That’s another thing about Shipnuck. He has a big pair, especially for a golf writer. And they’re both made of brass.

He also has an appropriate sense of what is journalistically fair, and this book doesn’t come close to crossing the line. In lieu of acting as judge and jury on one of the most successful and popular golfers of all-time, Shipnuck conducted almost 200 interviews in the compilation process, including dozens of tour pros. The strength and validity of "Phil" comes from the quantity of its voices, to an even greater extent than the author’s 28 years in the business.

The salacious stuff gets most of the attention, but the product in its entirety is engaging, addictive and impressive. Shipnuck’s expansive Ryder Cup passages feature perhaps the strongest content of any topic, not only loaded with background and on-the-record reflections, but anchored by a level of insight that isn’t easily culled from such a tightly sealed event.

From the questionable appointment of Tom Watson as 2014 U.S. skipper to the post-rout news conference, when Mickelson publicly castigated Watson’s methods in what assistant captain Andy North would call “the worst 30 minutes of my life,” Shipnuck takes you back into that media center with the clairvoyant value of 20/20 hindsight. In 2012, a steak dinner hosted by captain Davis Love III for bonding purposes well before the matches is remembered by those in attendance for one thing — the unforeseen warmth and boyish camaraderie between Mickelson and Tiger Woods.

Let’s just say Tiger gets a lot of ink in Shipnuck’s book. His relationship with Mickelson has long been speculated upon, overblown, underappreciated and appropriately left for dead over lengthy periods of time. "Phil" offers a trove of evidence to suggest that all those depictions are accurate. Kind of, anyway.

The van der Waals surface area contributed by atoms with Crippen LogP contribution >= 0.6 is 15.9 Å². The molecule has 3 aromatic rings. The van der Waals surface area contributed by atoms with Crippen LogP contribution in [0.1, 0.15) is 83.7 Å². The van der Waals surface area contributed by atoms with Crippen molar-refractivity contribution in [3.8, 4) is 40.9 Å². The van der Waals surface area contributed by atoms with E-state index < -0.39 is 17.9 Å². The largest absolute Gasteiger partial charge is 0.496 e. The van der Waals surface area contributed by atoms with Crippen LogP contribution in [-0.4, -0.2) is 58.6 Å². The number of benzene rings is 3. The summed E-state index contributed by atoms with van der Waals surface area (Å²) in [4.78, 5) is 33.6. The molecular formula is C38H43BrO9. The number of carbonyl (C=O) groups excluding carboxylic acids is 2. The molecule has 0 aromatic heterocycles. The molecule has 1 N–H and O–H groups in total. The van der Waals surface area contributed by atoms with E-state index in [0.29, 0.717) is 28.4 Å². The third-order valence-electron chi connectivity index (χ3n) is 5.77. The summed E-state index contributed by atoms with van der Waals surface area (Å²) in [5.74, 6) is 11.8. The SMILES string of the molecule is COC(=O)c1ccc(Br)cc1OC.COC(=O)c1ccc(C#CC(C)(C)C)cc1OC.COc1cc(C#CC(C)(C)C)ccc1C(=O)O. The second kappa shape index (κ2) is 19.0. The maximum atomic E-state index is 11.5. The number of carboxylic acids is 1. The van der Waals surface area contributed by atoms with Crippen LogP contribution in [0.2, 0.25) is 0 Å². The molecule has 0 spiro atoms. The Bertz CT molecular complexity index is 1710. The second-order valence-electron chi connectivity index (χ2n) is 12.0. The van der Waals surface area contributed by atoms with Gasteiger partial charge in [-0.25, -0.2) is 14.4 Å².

Mickelson’s decision not to cooperate with Shipnuck might not have affected the depth of the project as much as the lack of input from Jim Mackay, Lefty’s caddie for 25 years until they parted ways in 2017. Despite Mackay’s absence, there is some heavy behind-the-scenes detail to be found in the latter pages, along with Mickelson’s questionable dealings in his financial investments and some interesting stuff about his three kids.

Given all his current troubles — including an extremely uncertain future — potentially serious money issues and an unenviable history of drawing attention to himself for many of the wrong reasons, it’s worth remembering that Phil Mickelson is a husband and a father. And a champion for the ages. And a dude who remains prone to inexcusable bouts of knuckleheadedness on a regular basis. A human being. Flawed and idolized, despised and lionized. Shipnuck does a terrific job of shaping these complexities into a compelling, 249-page read that has already become central to the biggest golf story in 2022.

Yes, there are six months left, but like the very first line of the book, it will be hard to top.

“Just throw the first punch,” Mickelson says.